Fitness – Benefits of Children's Practice
For children, physical activity means playing and physically active, such as gym classes, school practice, or dance lessons. Everyone can benefit from regular training. An active child:
Regular exercise helps children manage physical and emotional challenges that a typical day shows is that they need to run to catch a bus, bending down a shoe or learning a test.
Parents should encourage their children to perform various activities to work on three elements of fitness: (1) perseverance, (2) strength and flexibility.
Endurance develops when someone is routinely doing aerobics. During aerobic exercise, the heart swells faster and one person is more difficult to breathe. It regularly and sustains aerobic activity and strengthens the body's ability to deliver oxygen to all cells. Examples of aerobic activities: basketball, cycling, football, swimming and running. In the language of the child, stamina is like "leaving the puppies when a tag is playing".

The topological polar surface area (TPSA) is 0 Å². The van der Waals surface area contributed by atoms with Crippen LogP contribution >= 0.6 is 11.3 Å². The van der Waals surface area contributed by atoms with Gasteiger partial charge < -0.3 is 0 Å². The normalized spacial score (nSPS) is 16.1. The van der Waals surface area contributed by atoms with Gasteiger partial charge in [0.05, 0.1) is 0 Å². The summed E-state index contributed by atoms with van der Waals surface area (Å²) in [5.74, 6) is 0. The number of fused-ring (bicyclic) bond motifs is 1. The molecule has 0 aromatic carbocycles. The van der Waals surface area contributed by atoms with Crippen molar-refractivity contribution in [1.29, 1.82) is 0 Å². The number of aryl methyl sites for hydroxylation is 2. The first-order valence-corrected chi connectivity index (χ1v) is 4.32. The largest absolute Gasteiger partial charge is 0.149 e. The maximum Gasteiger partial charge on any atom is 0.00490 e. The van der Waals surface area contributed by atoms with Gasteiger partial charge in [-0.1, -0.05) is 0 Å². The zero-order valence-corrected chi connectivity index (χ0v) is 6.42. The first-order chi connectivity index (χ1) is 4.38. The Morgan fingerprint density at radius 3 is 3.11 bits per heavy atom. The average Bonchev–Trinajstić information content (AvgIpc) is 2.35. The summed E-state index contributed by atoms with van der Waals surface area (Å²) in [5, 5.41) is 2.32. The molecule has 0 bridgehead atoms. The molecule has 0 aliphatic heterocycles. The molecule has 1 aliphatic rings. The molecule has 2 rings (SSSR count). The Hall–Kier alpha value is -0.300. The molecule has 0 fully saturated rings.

Increasing strength does not mean lifting weights. Push up, stomach rubbing, pulling up, and other exercises help tone and strengthen muscles. Kids also have powerful activities in the game when they are climbing, performing or wrestling. In the child's language, the power is what is needed to "walk through the monkey rods".
Pulling exercises help improve flexibility, allowing the bend and movement of the muscles and joints to be fully moved. Kids should look for day to day when they try to catch the game, practically breaking away or turning over the couch. The child's language requires flexibility to "bend your shoes".
Thirty-sixty minutes of exercise a day is enough to strengthen your bones and muscles and prevent children from taking too much weight. Parents can be a good example by being active themselves. Together you can practice for everyone fun. With competitive sports, kids can be physically active. Walking or cycling to school, bowling, dancing and swimming is another fun way for kids to practice.
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